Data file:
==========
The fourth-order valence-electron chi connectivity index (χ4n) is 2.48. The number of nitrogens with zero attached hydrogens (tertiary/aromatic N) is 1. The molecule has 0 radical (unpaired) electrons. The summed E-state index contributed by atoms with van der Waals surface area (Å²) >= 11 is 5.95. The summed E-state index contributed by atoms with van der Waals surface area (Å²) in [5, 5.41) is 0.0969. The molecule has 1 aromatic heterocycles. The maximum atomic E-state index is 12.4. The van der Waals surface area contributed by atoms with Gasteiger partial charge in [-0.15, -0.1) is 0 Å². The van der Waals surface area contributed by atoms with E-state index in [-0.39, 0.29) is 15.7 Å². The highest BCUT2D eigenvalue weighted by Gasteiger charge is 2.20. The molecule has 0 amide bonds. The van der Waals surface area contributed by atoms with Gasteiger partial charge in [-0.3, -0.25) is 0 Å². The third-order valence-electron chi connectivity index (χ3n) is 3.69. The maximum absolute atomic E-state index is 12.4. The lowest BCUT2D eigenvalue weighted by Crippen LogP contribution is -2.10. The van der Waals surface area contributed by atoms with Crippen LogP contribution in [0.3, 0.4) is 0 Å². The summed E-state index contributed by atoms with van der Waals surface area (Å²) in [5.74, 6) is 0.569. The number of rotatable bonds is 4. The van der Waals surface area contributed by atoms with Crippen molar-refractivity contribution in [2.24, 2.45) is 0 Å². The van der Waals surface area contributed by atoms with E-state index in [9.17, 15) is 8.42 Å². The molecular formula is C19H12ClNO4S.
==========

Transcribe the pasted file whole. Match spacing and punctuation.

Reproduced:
The fourth-order valence-electron chi connectivity index (χ4n) is 2.48. The number of nitrogens with zero attached hydrogens (tertiary/aromatic N) is 1. The molecule has 0 radical (unpaired) electrons. The summed E-state index contributed by atoms with van der Waals surface area (Å²) >= 11 is 5.95. The summed E-state index contributed by atoms with van der Waals surface area (Å²) in [5, 5.41) is 0.0969. The molecule has 1 aromatic heterocycles. The maximum atomic E-state index is 12.4. The van der Waals surface area contributed by atoms with Gasteiger partial charge in [-0.15, -0.1) is 0 Å². The van der Waals surface area contributed by atoms with E-state index in [-0.39, 0.29) is 15.7 Å². The highest BCUT2D eigenvalue weighted by Gasteiger charge is 2.20. The molecule has 0 amide bonds. The van der Waals surface area contributed by atoms with Gasteiger partial charge in [-0.3, -0.25) is 0 Å². The third-order valence-electron chi connectivity index (χ3n) is 3.69. The maximum absolute atomic E-state index is 12.4. The lowest BCUT2D eigenvalue weighted by Crippen LogP contribution is -2.10. The van der Waals surface area contributed by atoms with Crippen LogP contribution in [0.3, 0.4) is 0 Å². The summed E-state index contributed by atoms with van der Waals surface area (Å²) in [5.74, 6) is 0.569. The number of rotatable bonds is 4. The van der Waals surface area contributed by atoms with Crippen molar-refractivity contribution in [2.24, 2.45) is 0 Å². The van der Waals surface area contributed by atoms with E-state index in [9.17, 15) is 8.42 Å². The molecular formula is C19H12ClNO4S.